Soft skills refer to non-specialized qualities that enable professionals to lead and work well with others. They’re a lot harder to measure than technical abilities, and a list of all of them can get very long. That being said, different situations call for different soft skills. These are four that CPAs and other accounting professionals need to rely on during this particularly challenging time in history:
With many people working from home, communication by and within organizations is more important than ever. Computer programs like Slack and Skype have become indispensable for facilitating collaboration between employers and employees. CPAs can also take advantage of these technologies to communicate with clients, given that many businesses are currently struggling with their finances.
Overseeing daily operations from a distance can be extremely challenging from a leader’s standpoint. You can’t physically supervise your employees, which might lead to a dip in productivity. Each person’s working environment is also out of the manager’s control, and there are far more distractions at home than in an office. It’s your job to keep communication lines open to keep employees and other stakeholders informed on all aspects of the business and to stay connected with each other. Host regular video or call conferences for your team to update each other on your work progress or even informal check-ups to maintain engagement.
Empathy is your ability to put yourself in someone else’s shoes. That isn’t particularly difficult given that we’re all waiting out the same pandemic. However, people react differently to a crisis. Your employees might be experiencing varying levels of anxiety, which is understandable during these unprecedented times.
For example, you might have an employee with children at home. They’re probably having to homeschool their kids on top of their work responsibilities. The added stress can seep into the quality of their work. If that’s the case, extend your empathy by decreasing their workload or adjusting their schedule to best fit their needs. This means that your response is not going to be the same for everyone. Empathy is a combination of listening and accommodating employees’ unique situations.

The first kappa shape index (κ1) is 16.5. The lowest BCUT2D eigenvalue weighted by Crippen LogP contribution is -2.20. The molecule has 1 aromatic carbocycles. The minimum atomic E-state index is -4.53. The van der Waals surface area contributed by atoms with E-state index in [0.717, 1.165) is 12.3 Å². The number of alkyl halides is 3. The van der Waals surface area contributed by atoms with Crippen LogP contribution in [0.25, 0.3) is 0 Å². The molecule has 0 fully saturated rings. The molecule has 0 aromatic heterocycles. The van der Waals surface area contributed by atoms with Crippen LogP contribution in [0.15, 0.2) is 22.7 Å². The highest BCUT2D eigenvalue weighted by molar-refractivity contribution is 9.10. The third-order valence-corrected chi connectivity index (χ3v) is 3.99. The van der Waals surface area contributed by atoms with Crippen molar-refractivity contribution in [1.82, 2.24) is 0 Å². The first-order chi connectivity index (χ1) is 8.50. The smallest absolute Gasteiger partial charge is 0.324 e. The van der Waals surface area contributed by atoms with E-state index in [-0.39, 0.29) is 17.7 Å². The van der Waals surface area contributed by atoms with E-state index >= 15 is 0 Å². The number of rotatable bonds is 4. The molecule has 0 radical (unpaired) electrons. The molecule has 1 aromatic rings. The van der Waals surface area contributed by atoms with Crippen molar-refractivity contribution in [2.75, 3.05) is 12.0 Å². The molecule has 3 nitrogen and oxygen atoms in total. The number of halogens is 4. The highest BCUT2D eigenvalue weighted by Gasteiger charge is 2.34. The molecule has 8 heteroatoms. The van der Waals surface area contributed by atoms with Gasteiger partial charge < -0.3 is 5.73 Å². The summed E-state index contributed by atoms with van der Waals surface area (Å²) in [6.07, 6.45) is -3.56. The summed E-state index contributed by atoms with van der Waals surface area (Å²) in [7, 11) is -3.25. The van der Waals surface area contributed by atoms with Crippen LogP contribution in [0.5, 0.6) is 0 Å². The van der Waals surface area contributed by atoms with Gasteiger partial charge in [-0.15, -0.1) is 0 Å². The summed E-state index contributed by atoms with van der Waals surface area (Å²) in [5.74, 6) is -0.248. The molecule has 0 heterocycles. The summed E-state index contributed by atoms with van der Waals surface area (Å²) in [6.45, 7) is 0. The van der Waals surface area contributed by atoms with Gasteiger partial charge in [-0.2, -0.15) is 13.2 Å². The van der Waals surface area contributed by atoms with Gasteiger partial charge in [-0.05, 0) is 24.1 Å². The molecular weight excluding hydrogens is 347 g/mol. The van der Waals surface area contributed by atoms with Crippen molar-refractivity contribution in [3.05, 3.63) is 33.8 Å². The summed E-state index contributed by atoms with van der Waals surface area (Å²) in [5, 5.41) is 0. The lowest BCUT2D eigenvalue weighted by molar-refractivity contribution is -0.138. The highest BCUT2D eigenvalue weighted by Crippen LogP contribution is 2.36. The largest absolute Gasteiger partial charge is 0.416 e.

Economic experts predict that the country is entering a recession, and everyone will be affected. That could spell hard times for businesses, including accounting firms, with Marcus explaining that employment hours may be reduced, which can lead to lower pay. Unemployment and widespread layoffs are also some of the consequences of a company’s cost-cutting solutions, which will only get worse if a recession does happen.
It’s easy to think that businesses that need financial advice mean more clients for firms. But according to a small survey of influential CPAs cited by Nevada Today, one firm has had to adjust their client fees to accommodate struggling businesses. Firms are taking on more work while getting paid less. This trend will likely continue for the foreseeable future as businesses all over the country recover from the economic downturn.
Accountants have been quick to adjust to stricter regulations. For instance, most firms prioritized their employees’ safety by immediately implementing remote work. Internships were canceled, meetings were moved to the virtual space and services are now being offered online.
A recent interview with CPAs by Accounting Today showed how these new models are likely to continue in the future. Flexible work, automation, online learning to maintain technical skills and other emergent technologies will pave the way for the industry. The ability to adjust quickly to evolving conditions is a mark of a great leader. This crisis is no different. It just means you need to make decisions on the fly and find creative ways to solve new problems as they come.